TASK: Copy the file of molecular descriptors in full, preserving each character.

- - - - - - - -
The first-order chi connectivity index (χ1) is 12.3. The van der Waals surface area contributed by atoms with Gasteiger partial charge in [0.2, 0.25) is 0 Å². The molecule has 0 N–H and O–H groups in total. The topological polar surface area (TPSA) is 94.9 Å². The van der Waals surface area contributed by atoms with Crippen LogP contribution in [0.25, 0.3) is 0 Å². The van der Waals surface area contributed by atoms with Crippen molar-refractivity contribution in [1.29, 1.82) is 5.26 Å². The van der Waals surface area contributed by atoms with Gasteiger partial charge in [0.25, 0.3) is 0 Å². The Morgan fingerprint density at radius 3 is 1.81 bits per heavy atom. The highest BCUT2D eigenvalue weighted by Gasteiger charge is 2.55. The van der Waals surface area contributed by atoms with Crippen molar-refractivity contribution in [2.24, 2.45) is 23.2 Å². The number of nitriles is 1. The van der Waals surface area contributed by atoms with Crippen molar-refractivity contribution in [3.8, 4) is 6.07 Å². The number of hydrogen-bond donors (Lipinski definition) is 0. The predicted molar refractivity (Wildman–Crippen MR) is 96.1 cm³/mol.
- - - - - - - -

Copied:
The first-order chi connectivity index (χ1) is 12.3. The van der Waals surface area contributed by atoms with Gasteiger partial charge in [0.2, 0.25) is 0 Å². The molecule has 0 N–H and O–H groups in total. The topological polar surface area (TPSA) is 94.9 Å². The van der Waals surface area contributed by atoms with Crippen LogP contribution in [0.25, 0.3) is 0 Å². The van der Waals surface area contributed by atoms with Crippen molar-refractivity contribution in [1.29, 1.82) is 5.26 Å². The van der Waals surface area contributed by atoms with Gasteiger partial charge in [0.25, 0.3) is 0 Å². The Morgan fingerprint density at radius 3 is 1.81 bits per heavy atom. The highest BCUT2D eigenvalue weighted by Gasteiger charge is 2.55. The van der Waals surface area contributed by atoms with Crippen molar-refractivity contribution in [2.24, 2.45) is 23.2 Å². The number of nitriles is 1. The van der Waals surface area contributed by atoms with Crippen molar-refractivity contribution in [3.8, 4) is 6.07 Å². The number of hydrogen-bond donors (Lipinski definition) is 0. The predicted molar refractivity (Wildman–Crippen MR) is 96.1 cm³/mol.